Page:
The 80-acre Fort Bliss National Cemetery was awash in red, white, and blue as Fort Bliss joined the Department of Veterans Affairs and the Borderland for a Memorial Day observance in northeast El Paso, Texas, May 30, 2022.
In the wake of relaxed COVID-19 protocols in comparison to previous years, the event was the first Memorial Day ceremony open to the public at the national cemetery since 2019.
Command Sgt. Maj. Michael Williams, the 1st Armored Division and Fort Bliss command sergeant major, was in attendance for the ceremony, along with other Bliss leaders and Soldiers, as well as civilian dignitaries, veterans, supporters, and families, as the VA, with help from Team Bliss, marked the solemn occasion.
Colonel Thurman McKenzie and Command Sgt. Maj. Steve Devot, the 1st AD Artillery commander and command sergeant major respectively, formally represented Fort Bliss at the cemetery rostrum and for the ceremonial wreath placement.
McKenzie, a West Point graduate, said the “cost of freedom” surrounded everyone at the cemetery that morning, which made Memorial Day more than just the unofficial start to summer.
“Within these hallowed grounds lay men and women who made the ultimate sacrifice in defense of the ideals that set our nation apart from all others on the face of this Earth,” he said. “Amongst all of the reveling, we dedicate today to deliberately remember the many who have traded their lives for the freedoms that we now enjoy.”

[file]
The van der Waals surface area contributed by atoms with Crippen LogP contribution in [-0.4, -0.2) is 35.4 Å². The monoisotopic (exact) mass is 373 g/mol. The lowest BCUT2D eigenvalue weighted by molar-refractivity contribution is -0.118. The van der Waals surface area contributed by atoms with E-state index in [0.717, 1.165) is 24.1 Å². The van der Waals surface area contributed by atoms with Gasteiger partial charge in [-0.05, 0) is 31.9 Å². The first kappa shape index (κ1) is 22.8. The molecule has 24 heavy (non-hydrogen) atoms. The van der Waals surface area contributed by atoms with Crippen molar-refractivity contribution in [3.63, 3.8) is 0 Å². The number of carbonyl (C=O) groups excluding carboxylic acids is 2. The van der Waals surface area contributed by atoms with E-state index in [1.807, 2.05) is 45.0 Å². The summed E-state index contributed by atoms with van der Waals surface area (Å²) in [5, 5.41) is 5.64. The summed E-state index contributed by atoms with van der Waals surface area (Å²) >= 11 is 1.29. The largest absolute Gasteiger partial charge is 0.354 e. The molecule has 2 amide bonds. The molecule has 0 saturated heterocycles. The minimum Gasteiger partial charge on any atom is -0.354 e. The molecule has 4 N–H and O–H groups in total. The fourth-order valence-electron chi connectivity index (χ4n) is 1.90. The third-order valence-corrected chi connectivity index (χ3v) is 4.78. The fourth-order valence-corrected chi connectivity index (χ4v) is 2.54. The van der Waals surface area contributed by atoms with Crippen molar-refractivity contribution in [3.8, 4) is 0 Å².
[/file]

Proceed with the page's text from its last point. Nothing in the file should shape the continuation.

Soldiers from the 1st AD Band performed a set of traditional music, and artillery troops from 1st AD DIVARTY fired the ceremonial cannon volleys from the adjacent Fort Bliss main post.
The Fort Bliss National Cemetery is one of seven national cemeteries founded between 1934 and 1939, but dates back to the mid-19th Century as a place of internment.
The debated origins of Memorial Day began during the Reconstruction Period and stems from Decoration Day, when the families of fallen Civil War troops adorned their graves in memoriam of the fallen’s sacrifice.
“From those dark times,” McKenzie said, “it was the families who were honoring their dead that began to bring the light of Reconciliation. The informal honors led to the first formal Memorial Day observance in Waterloo, New York, on May 5, 1866. Since then, with each passing year and subsequent conflicts, we continue to honor our troops.”
Though noting the importance for formal acknowledgement of the sacrifices of the fallen – the “holiday” that is Memorial Day – McKenzie said the real monuments to those who’ve paid the ultimate sacrifice aren’t made of bronze and stone, but instead, of flesh and blood.
“We’ve awarded medals to many Soldiers, added their names to monuments, and named buildings for them to honor them for their bravery,” McKenzie said, “but nothing could ever replace the hole left behind by a fallen service member and no number of medals and ribbons can comfort the ones left behind.
“Those of you who have lost someone in service to our great nation carry on your Soldier’s message, raising up his or her memory like an unfurled flag,” he said. “Today, we too honor each of you. You, the Gold Star Families of those lost bear an unfathomable burden. We cannot thank you enough and owe you a debt of gratitude.”
For more information on the Fort Bliss National Cemetery, visit https://www.cem.va.gov/cems/nchp/ftbliss.asp.